Deepwater Horizon was a movie that shined a Hollywood-sized spotlight on the tragic 2010 explosion that killed 11 workers and injured 17 workers. Released in September of 2016, the film documented the events leading up to the catastrophe that cost BP more than $60 million.
What the film does not depict is the workplace accidents equally ready for their close-up. Injuries suffered by workers in all industries occur at an alarming rate, almost reaching epidemic levels.
Looking For Solutions Instead Of Looking The Other Way
Federal laws are in place that makes employers responsible for the safety of their workers. Yet, accidents kill 4,500 workers and injure three million employees per year.
Rules and regulations will only go so far. Protections in place for the most hazardous jobs must be protected with sound-decision making from employers. Danger should never be part of any employee’s job description. No worker should take risks to perform a task they consider too hazardous. Refusing to face deadly hazards should not be cause for dismissal.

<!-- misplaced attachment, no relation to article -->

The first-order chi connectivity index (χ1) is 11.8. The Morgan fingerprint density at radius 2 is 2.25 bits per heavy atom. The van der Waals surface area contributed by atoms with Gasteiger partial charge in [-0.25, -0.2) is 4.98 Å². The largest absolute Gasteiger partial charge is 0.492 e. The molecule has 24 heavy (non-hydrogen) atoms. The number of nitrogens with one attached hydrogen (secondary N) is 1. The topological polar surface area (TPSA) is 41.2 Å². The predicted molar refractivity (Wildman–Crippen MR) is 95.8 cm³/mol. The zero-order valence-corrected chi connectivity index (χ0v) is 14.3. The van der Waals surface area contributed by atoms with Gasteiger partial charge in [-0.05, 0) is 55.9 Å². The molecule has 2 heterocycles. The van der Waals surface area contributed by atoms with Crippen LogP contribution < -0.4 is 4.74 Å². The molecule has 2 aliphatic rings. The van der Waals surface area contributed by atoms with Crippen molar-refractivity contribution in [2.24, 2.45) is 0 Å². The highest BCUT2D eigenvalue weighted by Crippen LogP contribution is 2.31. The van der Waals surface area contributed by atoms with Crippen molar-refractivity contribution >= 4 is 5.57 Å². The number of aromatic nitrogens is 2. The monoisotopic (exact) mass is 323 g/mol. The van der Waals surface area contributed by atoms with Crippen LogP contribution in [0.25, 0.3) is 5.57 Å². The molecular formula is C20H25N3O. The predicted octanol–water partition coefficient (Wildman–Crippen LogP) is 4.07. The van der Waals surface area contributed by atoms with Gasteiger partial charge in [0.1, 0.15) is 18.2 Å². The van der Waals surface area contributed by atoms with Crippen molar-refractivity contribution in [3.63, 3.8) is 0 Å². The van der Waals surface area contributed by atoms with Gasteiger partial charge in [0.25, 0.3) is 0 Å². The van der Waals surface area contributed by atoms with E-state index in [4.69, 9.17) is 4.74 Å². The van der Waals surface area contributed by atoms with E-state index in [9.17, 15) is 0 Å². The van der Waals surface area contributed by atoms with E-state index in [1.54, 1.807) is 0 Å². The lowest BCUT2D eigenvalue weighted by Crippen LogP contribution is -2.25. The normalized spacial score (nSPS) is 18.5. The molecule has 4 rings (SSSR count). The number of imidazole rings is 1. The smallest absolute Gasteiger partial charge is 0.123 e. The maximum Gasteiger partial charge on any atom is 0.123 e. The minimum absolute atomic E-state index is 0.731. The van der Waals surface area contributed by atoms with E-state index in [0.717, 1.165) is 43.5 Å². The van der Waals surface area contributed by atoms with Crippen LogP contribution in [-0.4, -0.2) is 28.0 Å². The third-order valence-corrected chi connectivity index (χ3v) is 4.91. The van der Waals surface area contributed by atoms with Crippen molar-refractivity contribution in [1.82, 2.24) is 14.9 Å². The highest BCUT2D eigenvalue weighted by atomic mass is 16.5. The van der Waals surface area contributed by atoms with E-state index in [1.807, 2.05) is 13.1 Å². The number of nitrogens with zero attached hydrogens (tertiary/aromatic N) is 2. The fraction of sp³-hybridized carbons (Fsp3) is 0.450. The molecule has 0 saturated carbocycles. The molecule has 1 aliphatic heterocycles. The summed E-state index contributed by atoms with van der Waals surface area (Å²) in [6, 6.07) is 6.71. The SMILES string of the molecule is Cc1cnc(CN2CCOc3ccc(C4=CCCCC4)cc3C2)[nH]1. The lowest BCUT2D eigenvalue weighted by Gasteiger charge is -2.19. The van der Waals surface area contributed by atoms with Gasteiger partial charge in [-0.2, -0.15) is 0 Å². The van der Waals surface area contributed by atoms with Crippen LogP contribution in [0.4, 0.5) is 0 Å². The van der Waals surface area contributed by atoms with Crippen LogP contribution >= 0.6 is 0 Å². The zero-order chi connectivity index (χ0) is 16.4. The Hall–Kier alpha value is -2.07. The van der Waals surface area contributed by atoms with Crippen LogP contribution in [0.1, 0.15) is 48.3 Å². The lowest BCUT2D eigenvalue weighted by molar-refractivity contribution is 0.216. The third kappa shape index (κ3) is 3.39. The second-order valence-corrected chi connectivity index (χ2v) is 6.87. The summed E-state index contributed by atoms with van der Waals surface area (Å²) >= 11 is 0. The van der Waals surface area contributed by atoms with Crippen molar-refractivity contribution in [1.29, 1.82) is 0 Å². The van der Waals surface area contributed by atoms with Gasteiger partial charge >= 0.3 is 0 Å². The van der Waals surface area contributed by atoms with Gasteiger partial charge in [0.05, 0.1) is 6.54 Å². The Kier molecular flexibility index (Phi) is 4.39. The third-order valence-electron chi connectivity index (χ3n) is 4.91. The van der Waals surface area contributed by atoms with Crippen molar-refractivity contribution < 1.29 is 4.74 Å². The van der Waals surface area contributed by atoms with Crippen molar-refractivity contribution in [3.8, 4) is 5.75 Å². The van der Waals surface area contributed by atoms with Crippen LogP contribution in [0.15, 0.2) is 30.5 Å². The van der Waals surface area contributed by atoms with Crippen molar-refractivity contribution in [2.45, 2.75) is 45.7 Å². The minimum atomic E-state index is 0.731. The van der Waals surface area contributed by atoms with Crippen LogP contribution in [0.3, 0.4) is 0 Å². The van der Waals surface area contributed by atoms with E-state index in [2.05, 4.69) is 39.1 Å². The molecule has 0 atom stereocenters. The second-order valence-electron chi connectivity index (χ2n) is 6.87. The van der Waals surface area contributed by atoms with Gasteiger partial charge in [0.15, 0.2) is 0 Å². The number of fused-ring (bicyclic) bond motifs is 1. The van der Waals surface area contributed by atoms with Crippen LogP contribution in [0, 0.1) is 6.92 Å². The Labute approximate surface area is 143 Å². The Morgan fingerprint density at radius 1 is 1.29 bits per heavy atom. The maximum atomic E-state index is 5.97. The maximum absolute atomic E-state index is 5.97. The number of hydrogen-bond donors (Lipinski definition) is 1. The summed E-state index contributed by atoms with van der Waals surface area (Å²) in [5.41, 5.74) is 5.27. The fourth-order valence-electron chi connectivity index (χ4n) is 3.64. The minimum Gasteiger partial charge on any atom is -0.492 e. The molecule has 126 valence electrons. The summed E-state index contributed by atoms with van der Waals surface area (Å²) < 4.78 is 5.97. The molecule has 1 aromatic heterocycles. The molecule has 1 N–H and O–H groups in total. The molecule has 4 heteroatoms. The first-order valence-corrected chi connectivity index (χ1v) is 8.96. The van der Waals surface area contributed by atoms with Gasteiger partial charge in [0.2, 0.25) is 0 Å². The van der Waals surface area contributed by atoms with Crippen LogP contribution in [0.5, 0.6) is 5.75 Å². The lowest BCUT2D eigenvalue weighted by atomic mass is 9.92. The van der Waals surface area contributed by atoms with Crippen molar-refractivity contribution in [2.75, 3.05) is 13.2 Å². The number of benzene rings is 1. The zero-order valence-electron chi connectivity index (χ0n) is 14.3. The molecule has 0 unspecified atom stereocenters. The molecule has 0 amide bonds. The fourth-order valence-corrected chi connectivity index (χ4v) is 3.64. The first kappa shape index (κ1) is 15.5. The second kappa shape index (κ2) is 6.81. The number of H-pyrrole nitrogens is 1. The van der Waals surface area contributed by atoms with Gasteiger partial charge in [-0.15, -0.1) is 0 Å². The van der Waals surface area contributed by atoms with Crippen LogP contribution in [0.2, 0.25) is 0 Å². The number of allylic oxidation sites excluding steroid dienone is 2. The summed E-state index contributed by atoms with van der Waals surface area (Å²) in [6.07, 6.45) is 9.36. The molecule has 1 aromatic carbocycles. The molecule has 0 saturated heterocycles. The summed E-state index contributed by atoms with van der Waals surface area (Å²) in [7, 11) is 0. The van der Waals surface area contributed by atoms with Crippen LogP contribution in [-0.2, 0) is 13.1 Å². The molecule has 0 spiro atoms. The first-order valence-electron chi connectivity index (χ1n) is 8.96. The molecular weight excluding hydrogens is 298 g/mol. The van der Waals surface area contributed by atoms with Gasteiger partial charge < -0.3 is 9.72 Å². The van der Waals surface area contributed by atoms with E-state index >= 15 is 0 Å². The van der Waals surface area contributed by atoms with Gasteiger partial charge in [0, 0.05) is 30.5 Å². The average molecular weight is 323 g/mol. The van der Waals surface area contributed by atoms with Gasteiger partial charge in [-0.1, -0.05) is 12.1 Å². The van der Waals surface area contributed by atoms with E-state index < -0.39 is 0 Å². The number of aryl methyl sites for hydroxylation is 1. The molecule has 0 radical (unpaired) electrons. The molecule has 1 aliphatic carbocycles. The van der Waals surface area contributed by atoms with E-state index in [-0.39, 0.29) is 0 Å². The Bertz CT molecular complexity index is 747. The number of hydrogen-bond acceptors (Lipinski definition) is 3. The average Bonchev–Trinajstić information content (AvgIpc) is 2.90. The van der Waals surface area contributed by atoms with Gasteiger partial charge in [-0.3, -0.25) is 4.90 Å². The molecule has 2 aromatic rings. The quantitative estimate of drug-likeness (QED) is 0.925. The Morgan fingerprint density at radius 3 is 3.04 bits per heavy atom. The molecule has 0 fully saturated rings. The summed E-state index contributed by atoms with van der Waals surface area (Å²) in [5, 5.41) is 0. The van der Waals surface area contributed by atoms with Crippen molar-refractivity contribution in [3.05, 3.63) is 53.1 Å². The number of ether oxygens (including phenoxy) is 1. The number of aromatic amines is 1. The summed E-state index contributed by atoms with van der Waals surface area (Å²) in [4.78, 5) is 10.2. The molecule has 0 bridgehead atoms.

Employers must take it upon themselves to employ proactive steps to ensure the well-being of their staff members. That starts with committing to commonsense strategies that prevent injuries and death. Employer-employee collaboration is an important first step in minimizing predictable and preventable accidents.
A Change In Culture To Ensure Employee Safety
Overall, the mindset of employers must continue to evolve. Safety measures should be considered an investment in the future, not an expense that affects the current bottom line. Cutting corners or looking the other way will only continue the deadly dangers workers in all industries face.
A heavily promoted film can put the most serious of issues into focus. Workplace accidents that injure employees are high-stakes problems that require ongoing attention and care beyond the release of a Hollywood blockbuster.